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A short game sheds light on government policy, corporate America and why no one likes to be wrong.

Posted by Dick 
Re: A short game sheds light on government policy, corporate America and why no one likes to be wrong.
July 24, 2015 11:24AM
Quote
Indy!
Read the test again, Curt...

"We’ve chosen a rule that some sequences of three numbers obey — and some do not. Your job is to guess what the rule is."

The cheekiness is in the question itself - we've "chosen" a rule. There are multiple rules that apply - but we're supposed to guess which one they've "chosen" out of the multitude. That's like holding up your hand and saying "I've 'chosen' one of my fingers - can you guess which one?" There is no correct answer because if someone guesses the correct one - you can simply say "that's not it." So "confirmation" means absolutely nothing in the "test".

If you name the rule correctly, how can they say "That's not it" when the answer is at the bottom of the puzzle?

You're just totally not getting this, dude.

The rule is "Any three numbers in ascending order." It's amazing that you never figured that out for yourself.
Re: A short game sheds light on government policy, corporate America and why no one likes to be wrong.
July 24, 2015 10:37PM
Quote
Ponderer
I tested my guess with a couple sequences and it told me they fit the rule. By starting with those specific numbers, they intentionally put a "wrong" idea into people's heads to intentionally throw people off. A wrong idea that they are then told is correct but is still wrong. No matter how many times they tested their guess at the rule, it would have told them it was correct. The quiz actually was tricky. The rule may not have been, but coming to the conclusion they wanted starting from where it did I think was, given the way they set this up. 

I think that it's not so much that people don't like being told "no" as much as it is that people don't generally consider that they may be wrong when their position is continuously confirmed as correct.

Did it never cross your mind to try to disconfirm your guess yourself? Remember, you could have entered any 3-number sequence you wanted as many times as you wanted to enter them. Of course you'll keep getting confirmed answers if you never enter a sequence that breaks the rule -- and that's the point of the article. That's exactly what some people do. They seldom or, worse, never seek out information that might disconfirm their beliefs.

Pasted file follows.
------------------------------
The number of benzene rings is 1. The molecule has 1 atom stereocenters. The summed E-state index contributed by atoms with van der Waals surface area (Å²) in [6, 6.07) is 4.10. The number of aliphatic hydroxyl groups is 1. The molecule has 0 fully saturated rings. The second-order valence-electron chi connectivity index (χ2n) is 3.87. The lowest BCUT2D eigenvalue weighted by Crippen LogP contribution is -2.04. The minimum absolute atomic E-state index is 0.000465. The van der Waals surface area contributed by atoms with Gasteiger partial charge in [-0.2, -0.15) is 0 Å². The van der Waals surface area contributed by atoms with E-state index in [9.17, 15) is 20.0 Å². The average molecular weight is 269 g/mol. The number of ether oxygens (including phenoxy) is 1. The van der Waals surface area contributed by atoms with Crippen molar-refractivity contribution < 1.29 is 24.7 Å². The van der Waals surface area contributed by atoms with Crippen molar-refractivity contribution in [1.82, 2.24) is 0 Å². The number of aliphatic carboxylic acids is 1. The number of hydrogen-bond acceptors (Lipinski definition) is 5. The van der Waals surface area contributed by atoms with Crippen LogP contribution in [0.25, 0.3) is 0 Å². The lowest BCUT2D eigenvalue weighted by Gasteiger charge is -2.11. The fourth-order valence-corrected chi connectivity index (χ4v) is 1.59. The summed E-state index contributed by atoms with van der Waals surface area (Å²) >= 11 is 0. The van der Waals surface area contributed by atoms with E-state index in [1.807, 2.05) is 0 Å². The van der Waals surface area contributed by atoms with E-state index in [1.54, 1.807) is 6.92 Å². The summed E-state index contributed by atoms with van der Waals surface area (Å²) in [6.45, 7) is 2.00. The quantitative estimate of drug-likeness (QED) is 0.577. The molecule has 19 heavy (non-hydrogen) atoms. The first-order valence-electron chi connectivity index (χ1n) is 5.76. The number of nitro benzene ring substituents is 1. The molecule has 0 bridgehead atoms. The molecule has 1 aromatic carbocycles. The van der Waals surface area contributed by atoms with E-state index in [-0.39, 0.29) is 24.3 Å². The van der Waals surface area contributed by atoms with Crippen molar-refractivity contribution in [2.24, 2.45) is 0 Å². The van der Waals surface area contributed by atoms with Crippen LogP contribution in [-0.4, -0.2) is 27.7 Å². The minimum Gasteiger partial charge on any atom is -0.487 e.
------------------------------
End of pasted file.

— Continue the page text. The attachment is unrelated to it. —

In the puzzle, if you'd only entered a sequence like "2, 4, 6" or "1, 2, 3" or any of an infinite number of other sequences you would also have gotten a "Yes, that sequence obeys the rule" that would have eliminated the hypothesis "Double the previous number" from consideration.

Apparently, however, you never did that. You sought out only confirming instances for your belief (i.e., guess), not disconfirming ones.



Edited 1 time(s). Last edit at 07/24/2015 10:39PM by Dick.
Dick - we GOT it (the first time). We're just not nearly as impressed as you are.

And again - how can I have NOT "figured it out" when (as you pointed out yourself) THEIR rule (out of the MANY that could apply) is right there at the bottom? For a guy who prides himself on being a logical thinker - how does the incredibly EASY stuff keep slipping past you? eye rolling smiley
Re: A short game sheds light on government policy, corporate America and why no one likes to be wrong.
July 25, 2015 12:02AM
So maybe you can clarify what you meant to say when you wrote, "There is no correct answer because if someone guesses the correct one - you can simply say 'that's not it.'"
There are multiple answers that would work as "rules", Dick. Obviously the test creators lead one to believe the answer is the doubling rule - so everyone guess that.

I can create a similar test and I guarantee no matter your answer - it will not be "correct" (even if it conforms to the all the test requirements as the 'doubling rule' correctly applied to the one you posted).
Re: A short game sheds light on government policy, corporate America and why no one likes to be wrong.
July 26, 2015 12:57AM
So what was the first sequence of numbers you entered to test your guess?
Let's put your logic to the test - I can't remember my numbers but they fit the... ahem... "rule" (using the term lightly)...why?

Should be laughably easy for you to tell us why. Here's the distressing part for you, Dick - I honestly am not sure you're going to answer correctly.
Re: A short game sheds light on government policy, corporate America and why no one likes to be wrong.
July 26, 2015 05:03PM
I'll stop pestering you with this because it's pretty obvious that you have no clue what's going on here. But that's OK. In the study from which this test is derived, there was one person there, too, out of the 29 who participated, who couldn't figure out what was going on with that test, either, so it does happen. Just like you, he probably couldn't remember the sequence of numbers he entered, either. So don't feel bad. It's no big deal.